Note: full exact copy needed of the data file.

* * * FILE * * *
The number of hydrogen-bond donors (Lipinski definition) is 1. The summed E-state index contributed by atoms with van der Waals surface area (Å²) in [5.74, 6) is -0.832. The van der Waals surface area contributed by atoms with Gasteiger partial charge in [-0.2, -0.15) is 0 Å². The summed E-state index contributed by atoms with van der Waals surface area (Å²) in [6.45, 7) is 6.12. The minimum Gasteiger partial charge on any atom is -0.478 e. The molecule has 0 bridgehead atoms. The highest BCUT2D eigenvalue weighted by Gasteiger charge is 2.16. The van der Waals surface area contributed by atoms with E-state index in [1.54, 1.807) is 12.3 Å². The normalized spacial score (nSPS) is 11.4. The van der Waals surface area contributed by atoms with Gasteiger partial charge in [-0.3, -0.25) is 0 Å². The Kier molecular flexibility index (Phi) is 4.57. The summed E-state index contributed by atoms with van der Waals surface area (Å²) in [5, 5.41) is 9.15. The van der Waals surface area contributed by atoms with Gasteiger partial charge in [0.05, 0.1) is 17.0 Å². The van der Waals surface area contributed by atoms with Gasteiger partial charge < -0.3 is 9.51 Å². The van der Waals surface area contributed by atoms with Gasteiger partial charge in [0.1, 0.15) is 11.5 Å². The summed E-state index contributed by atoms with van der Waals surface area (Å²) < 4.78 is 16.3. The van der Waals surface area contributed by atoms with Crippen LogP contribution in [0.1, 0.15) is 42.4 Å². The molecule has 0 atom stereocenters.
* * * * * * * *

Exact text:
The number of hydrogen-bond donors (Lipinski definition) is 1. The summed E-state index contributed by atoms with van der Waals surface area (Å²) in [5.74, 6) is -0.832. The van der Waals surface area contributed by atoms with Gasteiger partial charge in [-0.2, -0.15) is 0 Å². The summed E-state index contributed by atoms with van der Waals surface area (Å²) in [6.45, 7) is 6.12. The minimum Gasteiger partial charge on any atom is -0.478 e. The molecule has 0 bridgehead atoms. The highest BCUT2D eigenvalue weighted by Gasteiger charge is 2.16. The van der Waals surface area contributed by atoms with E-state index in [1.54, 1.807) is 12.3 Å². The normalized spacial score (nSPS) is 11.4. The van der Waals surface area contributed by atoms with Gasteiger partial charge in [-0.3, -0.25) is 0 Å². The Kier molecular flexibility index (Phi) is 4.57. The summed E-state index contributed by atoms with van der Waals surface area (Å²) in [5, 5.41) is 9.15. The van der Waals surface area contributed by atoms with Gasteiger partial charge in [0.05, 0.1) is 17.0 Å². The van der Waals surface area contributed by atoms with Gasteiger partial charge < -0.3 is 9.51 Å². The van der Waals surface area contributed by atoms with Gasteiger partial charge in [0.1, 0.15) is 11.5 Å². The summed E-state index contributed by atoms with van der Waals surface area (Å²) < 4.78 is 16.3. The van der Waals surface area contributed by atoms with Crippen LogP contribution in [0.1, 0.15) is 42.4 Å². The molecule has 0 atom stereocenters.